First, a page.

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Looking east along Dundas St. West toward downtown Toronto.

Fred Lum/The Globe and Mail

Craig and Marc Kielburger founded Free The Children and Me to We. Their biweekly Brain Storm column taps experts and readers for solutions to social issues.

On a list of topics that fire up Canadians, we expect politics, religion, hockey and maybe, the foods on which we should – or should not – squirt ketchup.

But as cities sprawl and rush-hour routes clog, urban transportation has moved into a top spot on the list of issues that boil our blood. No wonder. A recent Environics study pegged the average daily Canadian commute at two minutes shy of an hour, and the GPS-based TomTom Traffic Index named three Canadian cities in its 10 most congested North American cities, including Vancouver at number one.

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But statistics alone can't capture the frustration of moving centimetres an hour on Toronto's Don Valley Parkway or Calgary's Deerfoot Trail; the anguish of just missing that every-hour regional bus that always seems to pass five minutes early; or the white-knuckle fear of dodging car doors on the bike ride to work. Bike lanes, toll bridges, fare hikes incite fiery debates, and that's before we start arguing about light rail versus subways versus streetcars. Throw in property taxes, gas taxes and parking levies, and things get crazy.

Transportation is also a social issue that touches on other aspects of municipal planning, from accessibility for seniors, the disabled and low-income residents, to where schools and malls are built, and how taxes are raised and spent. It's also a major safety issue after numerous cyclist deaths over the past few years, Ottawa's recent bus-on-train accident, and the usual incidences of traffic accidents and road rage.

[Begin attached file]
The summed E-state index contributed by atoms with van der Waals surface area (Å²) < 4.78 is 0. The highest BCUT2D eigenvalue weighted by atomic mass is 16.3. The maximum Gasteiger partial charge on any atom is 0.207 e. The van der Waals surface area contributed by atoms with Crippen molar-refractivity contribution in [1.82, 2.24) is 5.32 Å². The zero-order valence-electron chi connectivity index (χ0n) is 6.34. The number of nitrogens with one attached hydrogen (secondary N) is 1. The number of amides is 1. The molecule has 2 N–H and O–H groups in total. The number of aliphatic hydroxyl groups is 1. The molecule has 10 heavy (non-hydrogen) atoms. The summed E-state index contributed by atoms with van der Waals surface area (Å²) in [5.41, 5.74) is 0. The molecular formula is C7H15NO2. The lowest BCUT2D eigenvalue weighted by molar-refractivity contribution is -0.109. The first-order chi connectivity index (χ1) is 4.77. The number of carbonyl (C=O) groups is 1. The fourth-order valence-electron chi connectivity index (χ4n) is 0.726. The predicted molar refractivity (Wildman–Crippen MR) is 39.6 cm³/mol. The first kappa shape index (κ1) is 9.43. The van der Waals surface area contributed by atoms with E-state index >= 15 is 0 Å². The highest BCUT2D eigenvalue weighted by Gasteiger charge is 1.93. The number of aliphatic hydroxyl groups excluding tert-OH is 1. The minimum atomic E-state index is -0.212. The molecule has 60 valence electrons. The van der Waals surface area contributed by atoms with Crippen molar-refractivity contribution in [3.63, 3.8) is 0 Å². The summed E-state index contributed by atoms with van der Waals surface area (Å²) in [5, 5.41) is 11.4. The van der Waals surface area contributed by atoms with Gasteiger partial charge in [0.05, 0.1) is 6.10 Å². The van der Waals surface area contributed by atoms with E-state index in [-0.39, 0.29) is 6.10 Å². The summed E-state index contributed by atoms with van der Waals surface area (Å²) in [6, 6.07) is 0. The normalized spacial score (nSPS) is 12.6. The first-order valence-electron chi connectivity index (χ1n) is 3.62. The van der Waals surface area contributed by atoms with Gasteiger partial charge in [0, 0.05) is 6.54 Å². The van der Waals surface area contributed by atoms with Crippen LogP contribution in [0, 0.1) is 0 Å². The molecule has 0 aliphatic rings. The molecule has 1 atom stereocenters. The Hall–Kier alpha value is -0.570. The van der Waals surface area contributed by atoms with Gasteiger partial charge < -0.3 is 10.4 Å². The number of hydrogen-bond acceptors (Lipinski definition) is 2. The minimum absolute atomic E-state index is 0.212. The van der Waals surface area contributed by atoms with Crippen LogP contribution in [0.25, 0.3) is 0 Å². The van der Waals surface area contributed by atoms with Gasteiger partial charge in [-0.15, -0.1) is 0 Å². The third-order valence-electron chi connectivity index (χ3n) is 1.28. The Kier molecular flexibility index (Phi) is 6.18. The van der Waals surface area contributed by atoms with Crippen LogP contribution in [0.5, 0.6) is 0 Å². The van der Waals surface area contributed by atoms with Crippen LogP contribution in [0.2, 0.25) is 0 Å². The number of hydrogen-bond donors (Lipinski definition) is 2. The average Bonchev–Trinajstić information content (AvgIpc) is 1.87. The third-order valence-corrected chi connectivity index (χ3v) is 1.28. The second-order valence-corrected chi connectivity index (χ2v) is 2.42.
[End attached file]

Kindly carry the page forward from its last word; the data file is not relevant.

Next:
Come election time, it feels nearly impossible to reconcile everyone's needs in an affordable transportation plan.

We grew up in the suburbs and often biked to school as kids. We needed two long bus rides to get to high school, and we still get an awe-inspired thrill of the engineering in taking the Toronto subway. Today, when we're not on an airplane, we mostly drive to work downtown. So if we were in charge of public transportation, we'd probably make a big mess. But what about you?

This week's question: If you were in charge of public transportation, how would you make your city safer and more accessible to get around for everyone?

THE EXPERTS

Edward Pullman, president of the Greater Victoria Cycling Coalition

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"We need a transportation system that is truly multi-modal – one that doesn't privilege the motor vehicle above all else. That means frequent and reliable public transit, safe and direct cycling infrastructure, and sidewalks that accommodate high pedestrian volumes and those with mobility aids."

Ahmed El-Geneidy, associate professor of urban planning at McGill University, Montreal.

"Tweak both transport and land use to make all of the citizen's desired destinations (job, shopping, day care, school, restaurants, etc.) reachable within an acceptable travel time. Providing the region with a smart, comfortable, frequent and reliable transport system will impact the citizen's well being."

Bruce McCuaig, president and CEO of Metrolinx, Greater Toronto and Hamilton Area.

"Because people want to spend more time living and less time commuting, the goal of our Big Move project is to bring 80 per cent of Greater Toronto and Hamilton Area residents within two kilometres of rapid transit. Progress is now well under way, with over $16-billion of projects."

Have your say in the comment section.

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